90’s – That’s 90 show
Film. Directed by the actor Jonah Hill,
this chronicle on a backdrop of skateboard in L.A.
was noticed by the critics as the first movie of a genius director.
What is all this really about ?
By Franck Lebraly
Reading time 3 min.
Jonah Hill, used to roles in comedies (Supergrave, 21 Jump Street) and noticed for his more serious performances in The Wolf of Wall Street or the Netflix tv show Maniac, makes his director debut with 90s, a semi-autobiographic movie. Like his young hero, Hill spent his teenage years in L.A., roaming the pavement on his skateboard. It looks like mixing skateboarding and L.A. is a miracle recipe in pop culture.
Far from social networks
However, there are not that many movies about skateboarding. Surely, Larry Clark made it a central element of his cinematic universe, from Kids (1995) and WassUp Rockers (2006) to The smell of Us (2014). Gus Van Sant’s Paranoid Park (2007) even looks like a by product of this franchise. Should we mention Lords of Dogtown (Catherine Hardwicke, 2005) ? A damp squid that was supposed to be directed by Katrhyn Bigelow, recounting the story if the Z-Boys, skateboarding in empty swimming pools during the 70s in L.A. and feeding the underground culture from the 80s to nowadays. Or wether Back to the Future (Robert Zemeckis, 1985), iconic movie starring the fantastic over-board. This year, we have to acknowledge Crystal Moselle‘s Skate Kitchen, a contemporary girl gang version of 90s taking place in New York.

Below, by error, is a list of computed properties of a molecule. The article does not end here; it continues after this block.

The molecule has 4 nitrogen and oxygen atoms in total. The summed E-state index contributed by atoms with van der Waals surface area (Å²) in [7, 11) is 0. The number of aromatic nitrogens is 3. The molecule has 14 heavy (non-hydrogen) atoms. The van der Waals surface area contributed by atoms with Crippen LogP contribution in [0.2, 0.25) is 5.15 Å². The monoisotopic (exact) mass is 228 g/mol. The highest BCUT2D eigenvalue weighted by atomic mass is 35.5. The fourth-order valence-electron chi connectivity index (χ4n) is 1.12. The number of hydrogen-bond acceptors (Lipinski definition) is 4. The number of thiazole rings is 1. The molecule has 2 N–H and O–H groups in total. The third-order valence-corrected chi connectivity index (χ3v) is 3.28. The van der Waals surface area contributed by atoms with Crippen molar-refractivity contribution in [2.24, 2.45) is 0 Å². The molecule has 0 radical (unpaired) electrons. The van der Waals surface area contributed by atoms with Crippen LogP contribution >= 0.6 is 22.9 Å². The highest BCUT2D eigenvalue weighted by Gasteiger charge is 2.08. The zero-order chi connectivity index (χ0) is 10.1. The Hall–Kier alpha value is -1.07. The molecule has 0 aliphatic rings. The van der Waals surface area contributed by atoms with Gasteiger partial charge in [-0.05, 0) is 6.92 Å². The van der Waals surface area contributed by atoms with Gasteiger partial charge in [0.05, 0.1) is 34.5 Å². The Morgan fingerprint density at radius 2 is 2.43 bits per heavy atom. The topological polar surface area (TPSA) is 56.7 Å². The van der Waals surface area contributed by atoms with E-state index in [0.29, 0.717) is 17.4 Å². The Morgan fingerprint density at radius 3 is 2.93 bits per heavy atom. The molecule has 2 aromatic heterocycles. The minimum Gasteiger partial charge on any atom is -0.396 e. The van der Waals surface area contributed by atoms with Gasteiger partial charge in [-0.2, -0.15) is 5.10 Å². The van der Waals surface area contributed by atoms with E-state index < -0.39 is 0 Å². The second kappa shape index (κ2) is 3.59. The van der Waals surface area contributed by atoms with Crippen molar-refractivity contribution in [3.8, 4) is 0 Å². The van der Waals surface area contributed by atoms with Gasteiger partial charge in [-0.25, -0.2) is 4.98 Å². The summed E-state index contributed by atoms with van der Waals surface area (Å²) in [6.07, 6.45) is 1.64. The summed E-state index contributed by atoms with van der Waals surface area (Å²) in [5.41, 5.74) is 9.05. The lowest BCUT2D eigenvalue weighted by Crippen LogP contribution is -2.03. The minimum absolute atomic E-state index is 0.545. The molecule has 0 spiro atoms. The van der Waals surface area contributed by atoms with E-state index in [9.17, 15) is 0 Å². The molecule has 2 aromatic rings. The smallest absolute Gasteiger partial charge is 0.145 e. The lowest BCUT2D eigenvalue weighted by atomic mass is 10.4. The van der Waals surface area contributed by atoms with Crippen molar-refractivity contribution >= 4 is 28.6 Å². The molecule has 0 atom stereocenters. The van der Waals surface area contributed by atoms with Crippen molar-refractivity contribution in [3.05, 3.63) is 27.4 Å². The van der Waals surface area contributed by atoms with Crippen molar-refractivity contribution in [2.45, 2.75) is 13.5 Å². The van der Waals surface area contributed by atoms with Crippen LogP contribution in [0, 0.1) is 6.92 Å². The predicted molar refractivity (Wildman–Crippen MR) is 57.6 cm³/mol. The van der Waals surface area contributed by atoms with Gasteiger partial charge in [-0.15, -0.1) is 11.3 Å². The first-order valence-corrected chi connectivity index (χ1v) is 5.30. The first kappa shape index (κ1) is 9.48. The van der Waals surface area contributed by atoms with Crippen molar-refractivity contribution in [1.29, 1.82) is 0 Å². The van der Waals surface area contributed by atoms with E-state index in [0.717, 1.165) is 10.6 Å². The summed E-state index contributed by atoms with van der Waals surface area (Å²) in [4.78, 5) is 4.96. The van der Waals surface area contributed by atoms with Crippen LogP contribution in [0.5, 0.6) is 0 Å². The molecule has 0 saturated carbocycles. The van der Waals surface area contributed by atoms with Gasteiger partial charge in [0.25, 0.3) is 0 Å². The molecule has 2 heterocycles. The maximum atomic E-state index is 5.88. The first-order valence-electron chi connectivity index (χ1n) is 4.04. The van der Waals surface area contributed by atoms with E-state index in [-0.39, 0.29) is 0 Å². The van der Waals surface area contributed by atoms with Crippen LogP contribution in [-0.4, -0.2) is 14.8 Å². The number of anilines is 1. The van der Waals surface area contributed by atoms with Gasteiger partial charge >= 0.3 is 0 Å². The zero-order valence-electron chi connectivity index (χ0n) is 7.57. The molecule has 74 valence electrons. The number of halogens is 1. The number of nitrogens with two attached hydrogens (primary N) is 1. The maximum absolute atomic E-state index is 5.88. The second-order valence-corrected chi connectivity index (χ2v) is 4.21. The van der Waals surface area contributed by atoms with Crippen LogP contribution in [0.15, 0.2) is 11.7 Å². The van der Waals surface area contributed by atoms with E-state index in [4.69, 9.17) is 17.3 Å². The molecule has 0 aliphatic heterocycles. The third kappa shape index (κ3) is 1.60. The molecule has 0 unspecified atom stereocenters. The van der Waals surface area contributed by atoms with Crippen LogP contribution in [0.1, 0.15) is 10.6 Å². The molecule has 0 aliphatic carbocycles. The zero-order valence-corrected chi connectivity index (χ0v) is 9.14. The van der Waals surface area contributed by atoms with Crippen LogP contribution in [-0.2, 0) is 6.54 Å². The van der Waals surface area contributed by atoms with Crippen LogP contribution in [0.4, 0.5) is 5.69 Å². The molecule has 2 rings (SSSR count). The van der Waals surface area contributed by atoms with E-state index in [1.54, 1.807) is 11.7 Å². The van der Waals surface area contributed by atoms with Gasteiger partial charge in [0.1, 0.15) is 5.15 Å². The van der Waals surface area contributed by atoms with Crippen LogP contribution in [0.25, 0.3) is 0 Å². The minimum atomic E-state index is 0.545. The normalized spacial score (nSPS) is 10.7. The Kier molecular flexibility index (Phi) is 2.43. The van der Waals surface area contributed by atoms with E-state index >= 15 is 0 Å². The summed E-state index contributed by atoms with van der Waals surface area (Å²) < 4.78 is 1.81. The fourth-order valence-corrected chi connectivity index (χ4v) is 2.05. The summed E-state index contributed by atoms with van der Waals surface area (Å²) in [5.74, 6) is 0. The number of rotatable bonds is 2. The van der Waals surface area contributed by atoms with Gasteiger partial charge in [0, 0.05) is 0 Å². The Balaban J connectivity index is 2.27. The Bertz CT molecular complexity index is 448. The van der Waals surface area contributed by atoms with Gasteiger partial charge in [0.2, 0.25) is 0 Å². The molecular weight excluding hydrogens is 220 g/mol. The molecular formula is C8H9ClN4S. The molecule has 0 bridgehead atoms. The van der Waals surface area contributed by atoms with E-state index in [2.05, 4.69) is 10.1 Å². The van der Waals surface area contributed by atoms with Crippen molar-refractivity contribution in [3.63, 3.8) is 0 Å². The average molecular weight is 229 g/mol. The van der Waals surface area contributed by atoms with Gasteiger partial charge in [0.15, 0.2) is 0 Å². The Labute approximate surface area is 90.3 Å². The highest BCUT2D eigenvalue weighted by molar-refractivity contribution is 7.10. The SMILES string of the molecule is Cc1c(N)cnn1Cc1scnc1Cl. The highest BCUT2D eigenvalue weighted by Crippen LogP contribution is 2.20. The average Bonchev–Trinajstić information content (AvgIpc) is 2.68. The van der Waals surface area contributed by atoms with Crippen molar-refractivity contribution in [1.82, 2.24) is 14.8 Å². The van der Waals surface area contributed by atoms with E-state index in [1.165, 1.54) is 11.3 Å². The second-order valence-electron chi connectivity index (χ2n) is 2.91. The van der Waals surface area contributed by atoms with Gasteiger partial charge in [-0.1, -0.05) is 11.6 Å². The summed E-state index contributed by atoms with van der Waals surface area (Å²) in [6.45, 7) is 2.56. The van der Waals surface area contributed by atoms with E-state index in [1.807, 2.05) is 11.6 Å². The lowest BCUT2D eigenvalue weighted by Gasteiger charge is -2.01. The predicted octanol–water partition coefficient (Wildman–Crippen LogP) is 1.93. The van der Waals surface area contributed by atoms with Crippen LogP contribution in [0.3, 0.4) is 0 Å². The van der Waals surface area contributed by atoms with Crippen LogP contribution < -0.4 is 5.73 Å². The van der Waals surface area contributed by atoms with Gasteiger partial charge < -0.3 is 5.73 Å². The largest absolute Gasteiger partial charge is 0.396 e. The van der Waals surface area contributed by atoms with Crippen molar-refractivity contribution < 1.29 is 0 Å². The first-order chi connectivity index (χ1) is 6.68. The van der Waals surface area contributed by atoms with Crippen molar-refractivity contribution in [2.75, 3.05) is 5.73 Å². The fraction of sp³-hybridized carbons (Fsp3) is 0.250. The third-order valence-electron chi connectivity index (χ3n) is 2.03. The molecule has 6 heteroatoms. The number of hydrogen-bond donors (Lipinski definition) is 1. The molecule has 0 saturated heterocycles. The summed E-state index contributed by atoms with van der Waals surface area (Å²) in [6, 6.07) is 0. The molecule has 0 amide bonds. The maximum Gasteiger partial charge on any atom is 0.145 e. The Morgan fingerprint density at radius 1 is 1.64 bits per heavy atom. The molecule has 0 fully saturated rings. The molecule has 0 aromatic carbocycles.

Our MTV years
In Hill’s movie, Stevie — played by the surprising Sunny Suljic, is lost in the middle of a violent brother, an overwhelmed mother and a nonexistent father. He will find himself when meeting a group of skateboarders and adopting their attitude. We are in the middle of the 90s and we scroll through this conter-culture of hot pavement like the pages of a brand catalogue and bands that still exist nowadays : Street Fighter 2 and Mob Deep, Beavi & Butthead and Independent, Champion and The Pixies, Polo Sport and Sunny Delight… Perfectly regressive, this inventory reminds us of a beautiful childhood, between hormones and budding freedom, far from social networks and likes, when you could still remake the world from your neighbourhood.
90s is a snack that we taste in 4/3, just like those films we used to watch between music videos on MTV. It is the format that Jonah Hill chose to tell this story, in between a documentary and an indie grainy movie. The camera sneaks in, and shows us different spots in L.A.. Skateboarding becomes the symbol of a rich social fabric, where people from any social backgrounds mix up. Needing balance as much as it brings it to riders, 90s is an atmosphere movie, where secondary characters are here to fulfill quotas of drug, alcohol and flirt. Although it has its flaws and limits, the movie received positive feedbacks, appreciating that this nostalgic chronicle had the elegance of not idealizing the 90s.